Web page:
"Weathering of a Metal Artifact in a Saharan Environment: Evidence for a Novel form of Desert Varnish", by John W. Eastes, Paul P. Hearn Jr., Caron S. Breed, and John McCauley, Applied Spectroscopy, Vol 42, no 5 (July 1988), pp 827-831.

The weathering of a WWII metal fuel can found in an Egyptian desert has been analyzed and proves to be very similar in mineral composition to the varnish which occurs on desert rocks. It is surprising that the short exposure of only 40 years should lead to the formation of this varnish. Analysis (x-ray diffraction, infrared spectroscopic work, scanning electron microscopic studies, and x-ray fluorescence) shows that the assemblage of minerals of the varnish is similar to that of rock varnish, yet the metal substrate would require that this formation occur by a different process than that which occurs on stone.

"Staff Training", Museum No. 156/1987 (Vol. 39, no. 4). This quarterly review published by UNESCO offers 12 articles on the topics of museum and conservation training. Following are the article titles and authors:

"Museum training: status and development", H.R. Singleton;

"Museum training: a central concern of ICOM for forty years", P.J. Boylan;

"The conservator-restorer: a definition of the profession", ICOM;

"Training in the conservation and restoration of movable and immovable cultural property", G. de Guichen and C. Rockwell;

"Museum education - a continuing challenge", F. Schouten;

"Canada: great distances require distance training...", M. Segger;

"Museum studies training in Australia", J.C. Hodge;

"Survey of training for museum professionals in a country that covers a vast area - Brazil", F. de Camargo e Almeida-Moro;

"Museum, profession and university: museum studies at Leicester", G. Lewis;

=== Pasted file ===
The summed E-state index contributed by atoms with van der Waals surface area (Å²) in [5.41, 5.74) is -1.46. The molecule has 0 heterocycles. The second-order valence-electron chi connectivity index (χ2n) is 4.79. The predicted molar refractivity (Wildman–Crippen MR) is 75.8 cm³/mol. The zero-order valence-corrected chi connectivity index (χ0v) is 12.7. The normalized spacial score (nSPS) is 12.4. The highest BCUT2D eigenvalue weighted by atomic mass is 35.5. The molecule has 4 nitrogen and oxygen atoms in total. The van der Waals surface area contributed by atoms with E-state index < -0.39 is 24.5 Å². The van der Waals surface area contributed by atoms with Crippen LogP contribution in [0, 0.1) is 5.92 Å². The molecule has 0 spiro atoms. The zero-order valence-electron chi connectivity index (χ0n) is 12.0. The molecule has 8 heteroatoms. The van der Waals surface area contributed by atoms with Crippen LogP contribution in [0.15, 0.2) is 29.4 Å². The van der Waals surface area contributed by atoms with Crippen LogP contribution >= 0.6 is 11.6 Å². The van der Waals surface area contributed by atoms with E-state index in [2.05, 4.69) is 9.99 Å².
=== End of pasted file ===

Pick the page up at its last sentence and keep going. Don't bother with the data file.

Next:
"New museum training proposals for the United Kingdom";

"Postgraduate course in museography and museology in the Faculty of Architecture of Milan", F. Fedi;

"The Louvre Museum School", J.-P. Sainte-Marie;

"Museum studies in the United States: coming a long way for a long time", J.R. Glaser;

"The balance between domestic needs and international aid in museum training", F.T. Masao;

"Training in African museums: the role of the Centre for Museum Studies, Jos", E.N. Arinze;

"The museum training situation in India", V.H. Bedekar;

"Museum training in China", Liang Jisheng; and

"The training of museum personnel: the Ukranian State Museum of the Great Patriotic War", by V.A. Kozlov.

"Damaged Goods", by John T. Bethell, Harvard Magazine, July-August 1988, pp 24-31.

This lengthy account of the creation of the suite of five paintings for Holyoke Center, Harvard, by Mark Rothko, carefully analyzes the artist's state of mind at this period in time. Only a brief description of the tests carried out by the Center for Conservation and Technical Studies is given. The author sums up the view and understanding taken by the University, "Mark Rothko unintentionally created a set of paintings whose coloration did not last. But accident often figures importantly in the process of creativity. Whatever he meant when he painted them, Rothko's Harvard murals are now a statement about mortality and impermanence. That this should have been accidental adds a certain grim force to the statement."